I love to do window shopping, visit supermarkets, browse the countless rows of books in a bookstore, read the descriptions on DVDs or just walk in the malls. During the lockdown, I have shifted to browsing Amazon listings. I also like to watch movies and TV shows that involve shopping like Superstore (TV), Black Books (2000), Cart (2014), In the Aisles (2018) and so on.
Starring Morgan Freeman and Paz Vega, the comedy film 10 Items or Less (2006), is one such film, involving a supermarket, and I enjoyed it. Directed by Brad Silberling, it is about a veteran actor (Morgan Freeman as himself) visiting a mediocre supermarket in a rundown neighbourhood, for researching the location for a new film he is considering. There he meets a girl Scarlet (Paz Vega) working on the “10 items or less” check-out counter. Impressed by her skill and the speed of managing the store and the customers, he starts a conversation. A beautiful friendship develops between them – during the few hours they have, as a fatherly figure he helps her to make her discover her true self and get back her confidence.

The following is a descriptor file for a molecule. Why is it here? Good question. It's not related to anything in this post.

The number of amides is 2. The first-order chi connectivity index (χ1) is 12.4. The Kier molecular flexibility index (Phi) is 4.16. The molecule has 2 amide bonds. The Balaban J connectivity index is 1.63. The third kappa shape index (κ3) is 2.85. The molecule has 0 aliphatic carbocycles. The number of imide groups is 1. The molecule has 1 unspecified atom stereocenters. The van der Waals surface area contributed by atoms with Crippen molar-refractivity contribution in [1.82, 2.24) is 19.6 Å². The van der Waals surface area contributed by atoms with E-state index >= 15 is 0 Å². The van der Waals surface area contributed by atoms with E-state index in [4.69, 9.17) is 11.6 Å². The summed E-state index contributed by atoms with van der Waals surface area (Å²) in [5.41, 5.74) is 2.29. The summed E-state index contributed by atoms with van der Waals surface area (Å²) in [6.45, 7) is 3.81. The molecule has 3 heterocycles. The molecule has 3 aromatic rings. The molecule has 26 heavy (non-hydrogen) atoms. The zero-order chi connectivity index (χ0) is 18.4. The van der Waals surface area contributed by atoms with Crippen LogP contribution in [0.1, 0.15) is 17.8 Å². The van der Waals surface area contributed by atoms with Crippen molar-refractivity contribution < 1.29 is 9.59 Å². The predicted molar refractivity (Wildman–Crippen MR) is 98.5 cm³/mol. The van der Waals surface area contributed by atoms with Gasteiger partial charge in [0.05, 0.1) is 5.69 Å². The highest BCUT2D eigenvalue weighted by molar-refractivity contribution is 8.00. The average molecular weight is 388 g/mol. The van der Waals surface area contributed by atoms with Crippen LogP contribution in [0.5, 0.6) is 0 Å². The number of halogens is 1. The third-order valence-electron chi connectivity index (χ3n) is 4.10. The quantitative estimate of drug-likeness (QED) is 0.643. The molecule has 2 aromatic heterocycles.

The dialogues were the highlight of the film, sample these: When Scarlet complaints to Morgan, that while she is doing all the work, the clerk in the next counter gets no work as she is the darling to the manager, Morgan responds “I didn’t know that there are lane distinctions (in a supermarket)“; Scarlet adds, pointing to the 10 items or less lane she is working “This is where the checkers come to die“. In scenes, where he keeps checking the shirt collars of the people he meets, or when he is mimicking the movements of an elderly clerk (Larry) in the store, Morgan was in his usual best and it was a delight to watch.
This was a movie with a simple plot (or no real story I may say) and made with a limited budget, yet it exceeded my expectations and left me thinking about the characters long after the film ended. There are no actions, no twists or turns, yet I found it enjoyable.
Footnote: According to its Wikipedia entry, 10 Items or Less was shot in fifteen days, made its release as a digital download – the first such release via the Internet – while it was still in theaters.